It was evidence enough that Waters had arrived 'in the flesh,' as his tour was called. The scathing, sardonic irony that permeates his lyrics was alive and twitching. And with it the promise that he would not let anybody down.

In The Flesh presented a panorama of surround sound, whispering voices, multimedia and dazzling lights like the country had never experienced before. Swathed in a haze of pot smoke and glowing cigarette lighters, the concert on April 13 turned out to be, as Waters once wrote in a Floyd song, the greatest show on earth. Well, at least this side of the Royal Albert Hall.

With dinosaur rock giving way to new age metal in the West, bands of yesteryear made a beeline to India. British hard rockers Deep Purple, who had first set Bangalore ablaze in April 2001, proved they hadn't had enough. The mostly 50-plus vets skipped Bangalore and played to audiences in Mumbai and Goa in May. Head-bangers reportedly had a ball. And new converts to dinosaur rock, it is said, feverishly ripped down Britney Spears from their walls.

But the disappointment of the touring lot was Elton John. Weeks before his arrival on November 5, Bangalore held a candle in the wind to the Rocket Man, toasting him with giant vinyl hoardings featuring his bucktoothed grin. When Sir Elton finally took stage, crowds that had shelled out between Rs 1,000 and Rs 5,000 to brave the nippy evening breeze at the Palace Grounds were disgruntled. As they remained standing for two hours, Sir Elton serenaded them, plonking on his piano. There were no accompanying musicians, no back up band. The concert, more of a pop piano recital, might as well have been held at The Oberoi.

Reinvention and reincarnation also had a place in the sun this year. July saw old Mumbai boys Alms for Shanti release their album Kashmakash. After moulting out of their avatars as Rock Machine and Indus Creed, vocalist Uday Benegal and guitar player Jayesh Gandhi, who have moved base to New York City and broken into the city's competitive club circuit, appear to have inched closer to discovering their sound. Though still creaky in places, Kashmakash has an indie appeal and is embellished by big league guest performers like percussionist Taufiq Qureishi. Alms for Shanti is now at a crossroads -- where they go from here would be their dilemma.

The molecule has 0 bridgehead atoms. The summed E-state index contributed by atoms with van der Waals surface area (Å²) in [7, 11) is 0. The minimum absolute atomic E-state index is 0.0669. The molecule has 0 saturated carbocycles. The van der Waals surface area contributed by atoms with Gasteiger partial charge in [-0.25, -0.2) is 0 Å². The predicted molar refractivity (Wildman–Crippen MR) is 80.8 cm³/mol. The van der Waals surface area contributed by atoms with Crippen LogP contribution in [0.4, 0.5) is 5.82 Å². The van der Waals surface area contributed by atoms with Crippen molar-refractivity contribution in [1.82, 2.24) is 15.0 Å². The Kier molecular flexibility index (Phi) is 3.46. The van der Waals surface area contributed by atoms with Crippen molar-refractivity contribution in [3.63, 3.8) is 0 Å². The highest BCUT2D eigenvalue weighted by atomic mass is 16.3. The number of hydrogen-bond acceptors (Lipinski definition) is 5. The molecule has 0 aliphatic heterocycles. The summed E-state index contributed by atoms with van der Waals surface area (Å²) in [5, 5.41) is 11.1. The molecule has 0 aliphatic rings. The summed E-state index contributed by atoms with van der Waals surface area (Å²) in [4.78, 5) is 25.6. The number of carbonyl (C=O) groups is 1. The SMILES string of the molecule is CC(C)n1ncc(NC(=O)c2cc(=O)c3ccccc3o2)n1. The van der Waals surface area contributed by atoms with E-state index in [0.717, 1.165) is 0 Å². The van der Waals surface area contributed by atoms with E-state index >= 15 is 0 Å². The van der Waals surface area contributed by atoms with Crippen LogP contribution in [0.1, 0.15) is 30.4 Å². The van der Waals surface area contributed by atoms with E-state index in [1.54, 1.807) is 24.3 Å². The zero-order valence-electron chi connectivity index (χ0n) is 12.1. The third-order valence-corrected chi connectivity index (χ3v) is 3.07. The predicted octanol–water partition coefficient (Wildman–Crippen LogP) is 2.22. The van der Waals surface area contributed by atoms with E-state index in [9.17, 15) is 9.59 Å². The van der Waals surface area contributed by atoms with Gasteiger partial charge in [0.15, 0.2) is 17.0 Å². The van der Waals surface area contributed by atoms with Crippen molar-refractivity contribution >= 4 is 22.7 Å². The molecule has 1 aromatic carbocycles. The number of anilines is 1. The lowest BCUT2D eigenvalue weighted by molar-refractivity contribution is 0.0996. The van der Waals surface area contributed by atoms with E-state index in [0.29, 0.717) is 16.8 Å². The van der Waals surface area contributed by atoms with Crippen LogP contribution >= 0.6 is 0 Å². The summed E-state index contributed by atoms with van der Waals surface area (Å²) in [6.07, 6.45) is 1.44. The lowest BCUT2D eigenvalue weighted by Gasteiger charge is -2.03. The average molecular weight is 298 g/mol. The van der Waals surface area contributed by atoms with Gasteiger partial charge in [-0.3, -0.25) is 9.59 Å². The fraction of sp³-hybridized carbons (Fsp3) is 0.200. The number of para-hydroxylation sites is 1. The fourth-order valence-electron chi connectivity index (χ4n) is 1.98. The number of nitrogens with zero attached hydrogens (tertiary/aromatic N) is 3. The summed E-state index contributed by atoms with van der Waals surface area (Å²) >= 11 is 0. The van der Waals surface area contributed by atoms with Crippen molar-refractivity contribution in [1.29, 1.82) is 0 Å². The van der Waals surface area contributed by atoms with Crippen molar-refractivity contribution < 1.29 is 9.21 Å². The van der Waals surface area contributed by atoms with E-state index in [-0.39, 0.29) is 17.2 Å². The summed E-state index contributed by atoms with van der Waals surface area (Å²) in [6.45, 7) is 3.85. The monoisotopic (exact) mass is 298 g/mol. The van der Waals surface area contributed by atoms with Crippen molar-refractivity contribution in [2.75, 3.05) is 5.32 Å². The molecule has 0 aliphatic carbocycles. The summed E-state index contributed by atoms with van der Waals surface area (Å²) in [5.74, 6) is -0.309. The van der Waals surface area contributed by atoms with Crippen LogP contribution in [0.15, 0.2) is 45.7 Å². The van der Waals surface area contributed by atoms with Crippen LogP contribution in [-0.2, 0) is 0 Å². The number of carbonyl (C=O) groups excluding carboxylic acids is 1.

Hope, even if just a narrow ray, came from the underground music movement. The Allahabad-based music magazine RSJ, formerly known as Rock Street Journal, broke format from profiling popular Western acts to do a cover story in its October issue on five Indian rock bands that had released original albums, mostly on independent labels. Stealing the thunder were Bangalore's Thermal And A Quarter (Jupiter Café), Metakix (Headlines) and Pentagram (Up) from Mumbai, Orange Street (Candy Walk) from Delhi and Kochi's Mother Jane (Insane Biography).

RSJ editor and publisher Amit Saigal told, "So far the Indian rock scenario was about bands playing covers and it's ridiculous to do a cover story on a band playing somebody else's music. But now that's changed, and though I still wouldn't yet do a cover story on one Indian band, it's time to acknowledge bands that are breaking out."

Indian rock, it is now established, isn't dead -- it was only comatose.

Fifteen minutes is too little time in the sun, but that's my take on the year's most defining moments for pop music in India. If your 15 minutes do not tally with mine, or worse still, if you have a loaded revolver out for me by now, please, as Elton John said, 'Don't shoot me, I'm only the piano player.'


Bijoy Venugopal